Kyle: As things stand right now, Gyorko appears ticketed for the weak side of a platoon with Eric Sogard at third base. Jedd was obviously a useful player for the Cardinals from 2016-18 before cratering last season while battling injuries, and the Brewers’ hope is that being fully healthy will allow him to return to something approaching that level. Gyorko only tallied 102 plate appearances last season and was hampered by a very low .212 BABIP on the way to a truly awful 36 wRC+. But he also struck out at the highest rate of his career (23.8%) and posted a career-low .076 ISO, which was likely influenced by career-worst marks of 18.5% infield fly ball rate and a 27.9% soft contact rate. Gyorko is another member of the roster who can be classified as a big “if”, but at this point, it doesn’t appear as though he is being counted on to play a highly significant role. The possibility does exist, though, that if he is healthy and performs, he could earn some major at-bats at the hot corner.
C70: Is there one player that you think will surprise folks this season?
Sarah: Freddy Peralta. I think he’s looking to make a comeback season, and this season is the one to prove himself. He’s got an arm on him, and he definitely proved that in the winter league. The way that man can pitch is crazy, and his fastball is something else. I would be very satisfied if he was in our starting rotation, and wouldn’t be surprised if that were to occur this season. Plus, he just got his big five-year extension, so it’s obvious that the staff in Milwaukee see the potential that fans are seeing in him as well.
Kyle: Justin Smoak is a popular bounce back candidate around these parts. The Brewers chose to part with popular first baseman Eric Thames after the year, declining his seemingly reasonable $7.5 mil option to save some cash and sign Smoak for a one-year and $5 mil guarantee (his deal includes a 2021 club option). Smoak was a roughly league-average player for Toronto last season, finishing with a 101 wRC+ and 22 home runs in an even 500 plate appearances. But he also dealt with a career-low .223 BABIP despite strong hard-hit and exit velocity rates. His expected weighted on-base average of .366 (86th percentile in MLB) far outpaced his actual wOBA of .323, and Smoak actualized wRC+ marks of 133 and 121 in 2017-18. He is extremely shift-able as a slow-footed, pull-heavy hitter and will never sport very high BABIPs, but even a bounce back to his career mark of .266 could help give a big boost to his batting line.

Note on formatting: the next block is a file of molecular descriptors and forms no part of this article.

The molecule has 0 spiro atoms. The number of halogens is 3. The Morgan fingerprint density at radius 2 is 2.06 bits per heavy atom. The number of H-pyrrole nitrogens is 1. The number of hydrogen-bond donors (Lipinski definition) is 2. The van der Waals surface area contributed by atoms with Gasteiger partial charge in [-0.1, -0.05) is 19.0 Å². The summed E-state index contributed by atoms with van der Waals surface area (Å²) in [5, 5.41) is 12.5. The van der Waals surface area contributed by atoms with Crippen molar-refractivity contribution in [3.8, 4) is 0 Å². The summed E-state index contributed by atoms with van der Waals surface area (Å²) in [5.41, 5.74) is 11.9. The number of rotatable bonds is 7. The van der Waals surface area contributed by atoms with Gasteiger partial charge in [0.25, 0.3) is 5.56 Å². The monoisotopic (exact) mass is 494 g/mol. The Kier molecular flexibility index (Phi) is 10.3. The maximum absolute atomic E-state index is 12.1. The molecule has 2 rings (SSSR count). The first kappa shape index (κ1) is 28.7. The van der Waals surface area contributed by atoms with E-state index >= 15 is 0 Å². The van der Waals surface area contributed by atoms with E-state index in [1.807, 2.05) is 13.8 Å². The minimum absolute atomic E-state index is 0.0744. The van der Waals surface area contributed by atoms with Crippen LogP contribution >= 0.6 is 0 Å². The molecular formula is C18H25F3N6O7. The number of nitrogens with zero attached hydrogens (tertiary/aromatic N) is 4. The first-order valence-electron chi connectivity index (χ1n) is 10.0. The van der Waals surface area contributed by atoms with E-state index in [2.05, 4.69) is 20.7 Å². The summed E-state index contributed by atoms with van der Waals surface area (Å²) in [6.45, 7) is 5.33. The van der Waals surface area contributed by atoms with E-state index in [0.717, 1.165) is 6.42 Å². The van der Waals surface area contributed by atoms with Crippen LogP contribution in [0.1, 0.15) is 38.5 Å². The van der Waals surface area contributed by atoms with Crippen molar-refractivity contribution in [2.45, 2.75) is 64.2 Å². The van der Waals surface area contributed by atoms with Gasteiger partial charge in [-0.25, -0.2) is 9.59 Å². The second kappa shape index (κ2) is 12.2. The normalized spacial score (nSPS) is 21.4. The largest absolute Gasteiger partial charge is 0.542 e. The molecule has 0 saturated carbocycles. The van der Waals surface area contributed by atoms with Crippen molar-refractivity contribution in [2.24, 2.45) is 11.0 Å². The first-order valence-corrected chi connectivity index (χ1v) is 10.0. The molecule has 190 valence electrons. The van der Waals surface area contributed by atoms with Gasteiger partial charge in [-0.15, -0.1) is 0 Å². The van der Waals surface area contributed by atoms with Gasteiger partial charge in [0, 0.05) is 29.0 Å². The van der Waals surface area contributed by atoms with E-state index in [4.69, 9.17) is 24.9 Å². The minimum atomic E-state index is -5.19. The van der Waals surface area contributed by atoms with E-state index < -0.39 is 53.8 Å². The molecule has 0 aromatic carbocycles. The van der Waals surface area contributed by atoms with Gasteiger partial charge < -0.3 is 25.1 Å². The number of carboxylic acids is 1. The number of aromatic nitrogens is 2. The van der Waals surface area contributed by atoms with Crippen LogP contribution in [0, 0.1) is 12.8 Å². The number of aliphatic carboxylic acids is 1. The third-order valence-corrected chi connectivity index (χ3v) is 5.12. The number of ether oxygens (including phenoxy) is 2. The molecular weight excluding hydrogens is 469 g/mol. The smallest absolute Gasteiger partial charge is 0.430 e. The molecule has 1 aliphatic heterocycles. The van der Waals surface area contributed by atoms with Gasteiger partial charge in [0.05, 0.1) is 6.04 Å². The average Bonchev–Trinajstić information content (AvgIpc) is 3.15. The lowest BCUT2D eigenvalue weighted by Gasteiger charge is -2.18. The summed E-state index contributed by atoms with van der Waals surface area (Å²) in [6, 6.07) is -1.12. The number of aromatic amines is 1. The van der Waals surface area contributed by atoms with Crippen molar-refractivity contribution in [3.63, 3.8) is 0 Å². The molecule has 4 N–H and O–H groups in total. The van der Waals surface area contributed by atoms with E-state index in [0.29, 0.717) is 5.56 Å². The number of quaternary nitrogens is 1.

Personally, I also like the potential of Wisconsin-native JP Feyereisen in the bullpen, as well. The 27 year old owns a 2.49 ERA across 307.2 minor league innings with 10.9 K/9 versus 3.7 BB/9, a riding fastball that sits 93-96 MPH along with a slurve and a changeup, all of which rank near the top of the minor league spin rate leaderboards. PECOTA is a big fan of him, projecting him for an 86 DRA- this season, which is the third-best Deserved Run Average among all active Brewers that were projected.
C70: What are your expectations for 2020? Where do you think they’ll finish in the division?
Sarah: I don’t really have high expectations for the crew this season. I mean, a back-to-back postseason berth is pretty amazing for the Brewers, as we’ve seen them struggle overall as a team in recent years. PECOTA has them finishing fourth in the division behind the Cubs and Pirates, which baffles me, honestly. I think we could easily finish second in the division. Who knows? Maybe we could take the division again? 2018 was an amazing year, and I think Brewers fans will love to bring the pennant home again. But, that all depends on how the Brewers want to perform. Many have their doubts on how they’ll do since we lost some key players in our lineup, but I believe that the acquisitions we have made in the off-season are going to pay off in the end.